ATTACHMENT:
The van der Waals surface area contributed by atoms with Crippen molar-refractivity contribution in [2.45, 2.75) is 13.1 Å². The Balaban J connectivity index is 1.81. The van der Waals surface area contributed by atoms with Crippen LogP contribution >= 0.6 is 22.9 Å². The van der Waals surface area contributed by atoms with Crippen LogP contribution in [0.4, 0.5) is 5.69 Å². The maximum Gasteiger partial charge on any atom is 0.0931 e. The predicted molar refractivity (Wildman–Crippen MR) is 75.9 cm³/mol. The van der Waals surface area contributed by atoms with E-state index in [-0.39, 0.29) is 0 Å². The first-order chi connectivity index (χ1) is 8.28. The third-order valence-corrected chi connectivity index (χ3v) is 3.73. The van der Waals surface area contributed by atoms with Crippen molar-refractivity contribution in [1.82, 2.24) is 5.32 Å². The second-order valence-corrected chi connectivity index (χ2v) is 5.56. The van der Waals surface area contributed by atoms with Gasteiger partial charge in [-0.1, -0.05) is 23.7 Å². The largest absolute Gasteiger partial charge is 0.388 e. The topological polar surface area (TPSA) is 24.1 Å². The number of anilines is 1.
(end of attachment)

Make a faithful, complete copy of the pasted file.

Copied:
The van der Waals surface area contributed by atoms with Crippen molar-refractivity contribution in [2.45, 2.75) is 13.1 Å². The Balaban J connectivity index is 1.81. The van der Waals surface area contributed by atoms with Crippen LogP contribution >= 0.6 is 22.9 Å². The van der Waals surface area contributed by atoms with Crippen LogP contribution in [0.4, 0.5) is 5.69 Å². The maximum Gasteiger partial charge on any atom is 0.0931 e. The predicted molar refractivity (Wildman–Crippen MR) is 75.9 cm³/mol. The van der Waals surface area contributed by atoms with E-state index in [-0.39, 0.29) is 0 Å². The first-order chi connectivity index (χ1) is 8.28. The third-order valence-corrected chi connectivity index (χ3v) is 3.73. The van der Waals surface area contributed by atoms with Crippen molar-refractivity contribution in [1.82, 2.24) is 5.32 Å². The second-order valence-corrected chi connectivity index (χ2v) is 5.56. The van der Waals surface area contributed by atoms with Gasteiger partial charge in [-0.1, -0.05) is 23.7 Å². The largest absolute Gasteiger partial charge is 0.388 e. The topological polar surface area (TPSA) is 24.1 Å². The number of anilines is 1.